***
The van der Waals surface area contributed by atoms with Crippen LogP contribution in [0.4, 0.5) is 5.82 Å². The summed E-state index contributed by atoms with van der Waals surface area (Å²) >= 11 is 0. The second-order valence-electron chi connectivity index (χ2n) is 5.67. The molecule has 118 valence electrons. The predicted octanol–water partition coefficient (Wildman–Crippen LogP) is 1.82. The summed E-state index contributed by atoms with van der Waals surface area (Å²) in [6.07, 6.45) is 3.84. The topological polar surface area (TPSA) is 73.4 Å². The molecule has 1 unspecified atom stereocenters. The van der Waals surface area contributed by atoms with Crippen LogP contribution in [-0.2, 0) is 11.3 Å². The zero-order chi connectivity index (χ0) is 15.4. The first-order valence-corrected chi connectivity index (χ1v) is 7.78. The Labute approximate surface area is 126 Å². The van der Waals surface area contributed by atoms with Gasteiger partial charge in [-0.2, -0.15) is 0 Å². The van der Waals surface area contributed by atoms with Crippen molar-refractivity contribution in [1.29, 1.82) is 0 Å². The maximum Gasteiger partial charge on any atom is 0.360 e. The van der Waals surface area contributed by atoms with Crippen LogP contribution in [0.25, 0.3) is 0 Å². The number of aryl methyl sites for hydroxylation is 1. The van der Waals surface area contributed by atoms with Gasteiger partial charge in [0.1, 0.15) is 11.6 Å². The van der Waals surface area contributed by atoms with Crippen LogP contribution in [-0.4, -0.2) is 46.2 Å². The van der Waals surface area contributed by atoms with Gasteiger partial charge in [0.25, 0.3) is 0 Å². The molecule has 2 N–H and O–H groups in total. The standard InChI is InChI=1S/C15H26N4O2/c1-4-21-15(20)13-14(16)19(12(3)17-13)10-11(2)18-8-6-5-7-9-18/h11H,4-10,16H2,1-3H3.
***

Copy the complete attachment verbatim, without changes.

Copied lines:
The van der Waals surface area contributed by atoms with Crippen LogP contribution in [0.4, 0.5) is 5.82 Å². The summed E-state index contributed by atoms with van der Waals surface area (Å²) >= 11 is 0. The second-order valence-electron chi connectivity index (χ2n) is 5.67. The molecule has 118 valence electrons. The predicted octanol–water partition coefficient (Wildman–Crippen LogP) is 1.82. The summed E-state index contributed by atoms with van der Waals surface area (Å²) in [6.07, 6.45) is 3.84. The topological polar surface area (TPSA) is 73.4 Å². The molecule has 1 unspecified atom stereocenters. The van der Waals surface area contributed by atoms with Crippen LogP contribution in [-0.2, 0) is 11.3 Å². The zero-order chi connectivity index (χ0) is 15.4. The first-order valence-corrected chi connectivity index (χ1v) is 7.78. The Labute approximate surface area is 126 Å². The van der Waals surface area contributed by atoms with Gasteiger partial charge in [-0.2, -0.15) is 0 Å². The van der Waals surface area contributed by atoms with Crippen molar-refractivity contribution in [1.29, 1.82) is 0 Å². The maximum Gasteiger partial charge on any atom is 0.360 e. The van der Waals surface area contributed by atoms with Crippen LogP contribution in [0.25, 0.3) is 0 Å². The number of aryl methyl sites for hydroxylation is 1. The van der Waals surface area contributed by atoms with Gasteiger partial charge in [0.1, 0.15) is 11.6 Å². The van der Waals surface area contributed by atoms with Crippen LogP contribution in [-0.4, -0.2) is 46.2 Å². The van der Waals surface area contributed by atoms with Gasteiger partial charge in [0.25, 0.3) is 0 Å². The molecule has 2 N–H and O–H groups in total. The standard InChI is InChI=1S/C15H26N4O2/c1-4-21-15(20)13-14(16)19(12(3)17-13)10-11(2)18-8-6-5-7-9-18/h11H,4-10,16H2,1-3H3.